1. Try to use controller-based protocols (such as CIFS & NFS) as much as possible. The filer is able to see the contents in these folders, which results in an increased flexibility in the restore process (compared to FC – or iSCSI LUN emulation).
  2. Create one NDMP subclient per volume instead of using one subclient containing all volumes. By splitting a higher level of performance can be achieved as data restores require less tapes to be mounted resulting in an increased recovery (limitation of the way NDMP works).
  3. NDMP backup data cannot be used in combination with Content Indexing (End User Search). If this is a business requirement, consider to use a pseudo client.
  4. Data archiving and stubbing is not supported on NDMP subclients. If this is a business requirement, consider to use a pseudo client.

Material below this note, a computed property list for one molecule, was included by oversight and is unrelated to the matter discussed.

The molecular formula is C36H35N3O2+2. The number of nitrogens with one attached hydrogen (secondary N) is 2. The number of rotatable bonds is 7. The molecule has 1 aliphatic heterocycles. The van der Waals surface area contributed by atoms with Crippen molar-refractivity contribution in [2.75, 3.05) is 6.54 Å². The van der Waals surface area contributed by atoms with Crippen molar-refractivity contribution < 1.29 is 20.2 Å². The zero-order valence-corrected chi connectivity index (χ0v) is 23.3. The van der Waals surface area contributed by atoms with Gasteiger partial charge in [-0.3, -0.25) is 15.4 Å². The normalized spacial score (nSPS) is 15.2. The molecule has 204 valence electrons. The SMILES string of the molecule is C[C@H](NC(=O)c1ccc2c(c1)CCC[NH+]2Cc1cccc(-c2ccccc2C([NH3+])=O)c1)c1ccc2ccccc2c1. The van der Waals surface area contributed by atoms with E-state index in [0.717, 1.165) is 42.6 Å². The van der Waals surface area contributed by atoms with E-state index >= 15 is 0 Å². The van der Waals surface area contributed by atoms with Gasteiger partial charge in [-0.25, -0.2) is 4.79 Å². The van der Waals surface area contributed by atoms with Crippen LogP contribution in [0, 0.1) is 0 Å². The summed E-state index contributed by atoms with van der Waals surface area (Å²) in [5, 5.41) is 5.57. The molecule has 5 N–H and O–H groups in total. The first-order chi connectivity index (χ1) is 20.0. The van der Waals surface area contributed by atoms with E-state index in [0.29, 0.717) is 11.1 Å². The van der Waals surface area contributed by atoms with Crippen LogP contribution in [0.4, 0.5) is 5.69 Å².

1. Before executing the steps outlined in this procedure, verify if all required DNS-entries are created.
  2. In case you are using 2-way NDMP, make sure the tape devices are presented to all controllers within the cluster before executing the procedure outlined below.

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Lingo Explained: 2-way NDMP vs. 3-way NDMP

NDMP or the Network Data Management Protocol can be used to secure data stored on NAS filers (such as NetApp, Hitachi HNAS, EMC Isilon, …). The protocol has been developed by NetApp, before it became an open standard maintained by Storage Network Industry Association (SNIA).

The initial goal to develop the NDMP protocol was to provide a standardized framework which can be used by any backup software, to avoid the need to deploy custom agents on the NAS filer. When no agents could be deployed – which occurred in most cases -, the backup admin was obligated to secure the data by using a proxy server which mounted the volumes by using the CIFS or NFS protocol.